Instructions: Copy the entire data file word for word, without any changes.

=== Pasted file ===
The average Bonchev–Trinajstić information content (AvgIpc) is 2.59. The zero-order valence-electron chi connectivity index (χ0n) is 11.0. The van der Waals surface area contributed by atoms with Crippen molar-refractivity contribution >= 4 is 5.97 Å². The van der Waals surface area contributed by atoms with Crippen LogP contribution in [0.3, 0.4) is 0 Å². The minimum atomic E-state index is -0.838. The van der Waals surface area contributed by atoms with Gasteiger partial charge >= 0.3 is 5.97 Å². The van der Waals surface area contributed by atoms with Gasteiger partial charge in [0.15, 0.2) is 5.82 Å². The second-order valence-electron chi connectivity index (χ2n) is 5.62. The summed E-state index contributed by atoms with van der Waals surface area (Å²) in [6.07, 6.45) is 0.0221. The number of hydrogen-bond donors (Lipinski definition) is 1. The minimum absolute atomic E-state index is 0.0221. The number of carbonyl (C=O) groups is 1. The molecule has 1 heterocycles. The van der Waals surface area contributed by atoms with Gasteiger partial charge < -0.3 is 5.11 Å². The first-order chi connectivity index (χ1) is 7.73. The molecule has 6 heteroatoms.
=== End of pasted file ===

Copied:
The average Bonchev–Trinajstić information content (AvgIpc) is 2.59. The zero-order valence-electron chi connectivity index (χ0n) is 11.0. The van der Waals surface area contributed by atoms with Crippen molar-refractivity contribution >= 4 is 5.97 Å². The van der Waals surface area contributed by atoms with Crippen LogP contribution in [0.3, 0.4) is 0 Å². The minimum atomic E-state index is -0.838. The van der Waals surface area contributed by atoms with Gasteiger partial charge >= 0.3 is 5.97 Å². The van der Waals surface area contributed by atoms with Gasteiger partial charge in [0.15, 0.2) is 5.82 Å². The second-order valence-electron chi connectivity index (χ2n) is 5.62. The summed E-state index contributed by atoms with van der Waals surface area (Å²) in [6.07, 6.45) is 0.0221. The number of hydrogen-bond donors (Lipinski definition) is 1. The minimum absolute atomic E-state index is 0.0221. The number of carbonyl (C=O) groups is 1. The molecule has 1 heterocycles. The van der Waals surface area contributed by atoms with Gasteiger partial charge < -0.3 is 5.11 Å². The first-order chi connectivity index (χ1) is 7.73. The molecule has 6 heteroatoms.